A client of Luis’s, let’s call him Charlie, a senior executive reporting directly to the CEO, was recently given feedback that despite his outstanding performance, his colleagues struggled to work with him. Charlie’s drive to deliver results, his no-nonsense approach to offering his viewpoints, and the intensity with which he approached most everything made him appear unnecessarily competitive, despite that being the furthest thing from his intent. As a result, without realizing it, Charlie lost the trust of some of his most critical stakeholders: his peers.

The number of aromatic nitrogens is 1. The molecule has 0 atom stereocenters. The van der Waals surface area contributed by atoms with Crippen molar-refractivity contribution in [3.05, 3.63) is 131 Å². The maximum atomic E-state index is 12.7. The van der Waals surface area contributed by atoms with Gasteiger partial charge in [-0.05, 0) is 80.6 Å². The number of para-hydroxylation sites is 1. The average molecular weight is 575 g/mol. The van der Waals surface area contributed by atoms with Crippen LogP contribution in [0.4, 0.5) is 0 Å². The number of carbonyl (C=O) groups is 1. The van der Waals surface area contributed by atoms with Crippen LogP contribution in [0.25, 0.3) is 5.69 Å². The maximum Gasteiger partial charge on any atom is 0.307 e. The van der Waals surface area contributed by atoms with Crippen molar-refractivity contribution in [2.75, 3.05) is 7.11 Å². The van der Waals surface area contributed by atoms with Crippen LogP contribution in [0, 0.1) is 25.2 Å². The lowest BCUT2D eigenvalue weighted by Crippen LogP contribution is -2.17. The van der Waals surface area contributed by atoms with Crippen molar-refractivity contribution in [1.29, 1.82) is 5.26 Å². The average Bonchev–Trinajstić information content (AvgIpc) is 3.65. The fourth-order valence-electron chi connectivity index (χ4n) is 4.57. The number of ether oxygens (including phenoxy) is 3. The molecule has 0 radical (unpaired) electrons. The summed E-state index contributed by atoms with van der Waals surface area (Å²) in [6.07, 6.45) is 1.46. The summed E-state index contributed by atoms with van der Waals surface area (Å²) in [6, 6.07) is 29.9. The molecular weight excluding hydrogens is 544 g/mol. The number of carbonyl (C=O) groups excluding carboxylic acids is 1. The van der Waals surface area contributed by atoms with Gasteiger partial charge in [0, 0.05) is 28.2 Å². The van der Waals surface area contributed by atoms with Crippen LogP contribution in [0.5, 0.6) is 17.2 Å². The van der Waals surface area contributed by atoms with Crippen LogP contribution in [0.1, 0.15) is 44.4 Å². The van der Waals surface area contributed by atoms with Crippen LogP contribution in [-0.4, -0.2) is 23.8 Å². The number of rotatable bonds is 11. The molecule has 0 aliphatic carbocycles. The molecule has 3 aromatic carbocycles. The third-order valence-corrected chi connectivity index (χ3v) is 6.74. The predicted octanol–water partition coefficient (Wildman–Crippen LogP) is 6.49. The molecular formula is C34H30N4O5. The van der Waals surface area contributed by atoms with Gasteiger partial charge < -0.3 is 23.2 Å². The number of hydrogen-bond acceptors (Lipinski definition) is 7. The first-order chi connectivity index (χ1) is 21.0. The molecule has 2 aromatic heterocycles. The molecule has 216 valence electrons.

Charlie isn’t alone in his struggle. As consultants and executive coaches to high-performing executives, we see this frequently. It’s not uncommon for talented leaders to find collaboration unnatural. After all, rugged individualism set them apart and propelled their careers. And for many, that same focus on distinguishing themselves later becomes their demise.
This article was written by Ron Carucci and originally published on hbr.org